Last night I took in a showing of Spielberg's latest confection, Catch Me If You Can. Essentially, I liked it, but those who don't see it are not really missing anything. This cinematic trifle follows the teenager Frank Abagnale, Jr. as he costume-changes through a series of personas, impersonating a pilot, doctor, and lawyer while cashing fraudulent checks to pay for it all.
Perhaps because it's such a puff of air, I find the movie is quite worth discussing. Unlike Spielberg's previous two efforts (AI and Minority Report) this film is never encumbered by its own seriousness. Spielberg never weighs in too heavily with emotion, and it's happily lacking in staged shots leaden with import.
The cinematic restraint allows the actors freedom to breathe, and there is one true revelation in this film: Christopher Walken as Frank, Sr. Too long typecast as a freakish goon, Walken proves himself more than capable of being the film's heart -- Frank, Jr.'s actions are a direct result of his feelings for his dad, and if Walken hadn't made us feel for him, too, the film would simply be a shell. Walken's performance is so engaging, with such class, and a remarkable range, that the audience maintains its sympathy for Frank, Jr.'s behavior, no matter how outlandish it becomes. This is the classic "Supporting Actor" role, and a nomination (and reception) of an Oscar is deserved. (With this and his work in the Fatboy Slim video, we're seeing The Second Coming of Walken. Here's a nice feature on him.)
The films' stars perform admirably, too. The Leo backlash that occurred post-Titanic is a particularly annoying manifestation of knocking success to make your small self feel better. DiCaprio has done excellent work in a number of films, and he holds together CATCH ME IF YOU CAN, allowing you to believe in this character and the situations he gets himself into and out of. Oh, and he's beautiful to look at. Hanks' offers a workmanlike portrayal of a sad sack bank fraud FBI agent.
Where the story simply follows Frank, Jr.'s development, it works very well. It's hard not to marvel at his chutzpah in assuming identities and getting away with it, and smirk at the ironies that abound in a 17 year old portraying a 28-year old pilot, doctor, and lawyer. Where the scriptwriting gets cute, particularly in the film's framing device (the film begins with Frank, Jr.'s capture, and the film is told in flashback, with occasional leaps forward), it falls apart. Beginning with the ending was a bad choice, particularly because it means you're thrown into a rather bleak jail cell in France, a remarkable downer to start this film. It seems to me as if Spielberg didn't really 'get' the effect of this narrative structure on the audience--it's needlessly choppy.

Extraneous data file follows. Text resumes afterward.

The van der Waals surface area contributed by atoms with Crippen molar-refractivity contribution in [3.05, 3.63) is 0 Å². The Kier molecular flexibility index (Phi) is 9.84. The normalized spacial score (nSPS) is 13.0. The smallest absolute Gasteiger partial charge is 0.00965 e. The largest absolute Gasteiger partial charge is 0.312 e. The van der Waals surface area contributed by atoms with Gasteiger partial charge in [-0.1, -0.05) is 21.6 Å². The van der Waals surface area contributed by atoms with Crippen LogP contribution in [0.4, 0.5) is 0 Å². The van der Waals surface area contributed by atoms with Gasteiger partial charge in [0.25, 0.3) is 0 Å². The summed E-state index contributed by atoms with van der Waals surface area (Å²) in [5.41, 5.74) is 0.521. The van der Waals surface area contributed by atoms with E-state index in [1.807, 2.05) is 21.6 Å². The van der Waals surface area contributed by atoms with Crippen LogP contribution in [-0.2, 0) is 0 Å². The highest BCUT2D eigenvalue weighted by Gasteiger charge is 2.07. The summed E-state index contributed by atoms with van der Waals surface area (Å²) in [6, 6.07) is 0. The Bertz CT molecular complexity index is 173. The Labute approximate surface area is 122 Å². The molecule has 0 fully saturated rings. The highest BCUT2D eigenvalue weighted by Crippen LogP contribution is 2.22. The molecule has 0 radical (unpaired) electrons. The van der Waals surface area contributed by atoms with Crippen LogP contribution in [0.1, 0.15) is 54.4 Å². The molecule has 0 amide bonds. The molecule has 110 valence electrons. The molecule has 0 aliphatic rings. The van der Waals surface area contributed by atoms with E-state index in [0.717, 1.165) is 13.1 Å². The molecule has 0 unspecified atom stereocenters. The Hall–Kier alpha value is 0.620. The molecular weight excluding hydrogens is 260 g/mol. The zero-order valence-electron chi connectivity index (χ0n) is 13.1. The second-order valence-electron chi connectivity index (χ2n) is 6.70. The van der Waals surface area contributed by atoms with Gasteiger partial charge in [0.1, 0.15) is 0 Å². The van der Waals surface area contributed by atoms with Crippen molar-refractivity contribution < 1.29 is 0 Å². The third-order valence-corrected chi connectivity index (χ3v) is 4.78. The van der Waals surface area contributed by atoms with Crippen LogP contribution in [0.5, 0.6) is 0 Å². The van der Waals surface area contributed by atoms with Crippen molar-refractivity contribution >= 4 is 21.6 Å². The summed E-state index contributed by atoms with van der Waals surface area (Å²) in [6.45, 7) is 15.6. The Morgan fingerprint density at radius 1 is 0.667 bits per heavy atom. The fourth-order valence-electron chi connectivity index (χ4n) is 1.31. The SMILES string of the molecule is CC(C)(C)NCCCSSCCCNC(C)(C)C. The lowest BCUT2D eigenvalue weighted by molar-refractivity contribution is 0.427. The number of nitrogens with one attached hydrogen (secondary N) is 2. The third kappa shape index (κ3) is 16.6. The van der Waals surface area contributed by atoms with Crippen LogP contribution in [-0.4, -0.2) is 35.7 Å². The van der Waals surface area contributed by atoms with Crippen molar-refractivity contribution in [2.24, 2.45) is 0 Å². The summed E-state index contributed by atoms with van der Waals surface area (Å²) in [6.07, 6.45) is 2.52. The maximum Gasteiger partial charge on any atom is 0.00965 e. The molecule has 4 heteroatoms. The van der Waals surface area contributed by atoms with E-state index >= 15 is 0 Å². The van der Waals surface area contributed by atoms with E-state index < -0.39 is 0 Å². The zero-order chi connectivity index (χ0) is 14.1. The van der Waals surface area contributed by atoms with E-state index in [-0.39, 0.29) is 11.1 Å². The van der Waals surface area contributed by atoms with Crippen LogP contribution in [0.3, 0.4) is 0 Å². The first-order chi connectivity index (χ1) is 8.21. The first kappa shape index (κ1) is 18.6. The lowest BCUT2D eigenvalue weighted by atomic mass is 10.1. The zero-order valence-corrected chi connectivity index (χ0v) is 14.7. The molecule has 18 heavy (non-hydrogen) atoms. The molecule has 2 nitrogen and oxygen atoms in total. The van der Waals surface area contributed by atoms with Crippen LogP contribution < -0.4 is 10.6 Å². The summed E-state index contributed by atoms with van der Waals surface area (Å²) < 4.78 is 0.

6 comments so far. Add a comment.
Previous entry: "Irrigation Irritation."
Next entry: "Listening to Lenny."
I saw it over christmas vacation and really enjoyed it. I loved the "campy" feeling and the music, it was just really fun.
If even half of the movie is true it's pretty darned amazing.
What I didn't like was Hanks' accent. I thought it unneccessary.
Posted by john @ 01/07/2003 07:38 PM PST [link to this comment]
Not sure whether it falls into his "freakish goon" period, but Walken's single scene in Pulp Fiction was one of the funniest I've ever watched. Might have to see "Catch me..." just to experience a "warm" Walken. Can't quite imagine it.
Posted by dave @ 01/07/2003 07:42 PM PST [link to this comment]
I find it interesting, Peter, that you appear to have enjoyed this more than either AI or Minority Report. These are the last three Spielberg films and to me they show a filmmaker at (or near) the peak of his powers. I loved AI and Minority Report --you did not. While I haven't seen the new film, all reports are that it's good but, as you put it, a trifle.
If you put these three films on a scale of ambition it seems pretty clear that "Catch Me If You Can" is the least ambitious. Yet it is also the most popular. "AI" is by far the most ambitious, and I suspect the least popular. "Minority Report" falls in the middle.
So what does this say about me that I liked "AI" the most, and what does it say about you that you preferred "Catch Me If You Can." I cannot help but wonder what this says about society too.
Posted by Karl Fast @ 01/11/2003 07:04 AM PST [link to this comment]
Of course CATCH ME IF YOU CAN is overlong and tiring to watch. It is also a weak attempt to make a cross-purposes buddy movie seem like a real relationship. Spielberg as a director is in reality just a fairly competent producer. Though CMIYC calls even that competency into question.
I don't have to wonder, Karl, what liking any Spielberg movie says about the liker or any society that does that liking (I assume that you had such a specific society in mind in your reference). What it says to me is that people who give Spielberg movies any cinematic credibility are much like the (non)gourmets who would debate which is best, the MacDonald's Big Mac, Egg McMuffin or Chicken McNuggets.
Posted by BJMe @ 01/13/2003 09:29 AM PST [link to this comment]
I loved the movie, highly recommended.
Posted by KEITH KNUTSSON @ 02/06/2003 06:02 AM PST [link to this comment]
This movie reminded me so much of a former colleague of mine. I highly recommend it to anyone who is looking for an afternoon escape. After the movie, I met up with some friends at a coffee shop and discussed the movie.
Posted by Dawn @ 02/10/2003 12:22 AM PST [link to this comment]
Add A New Comment: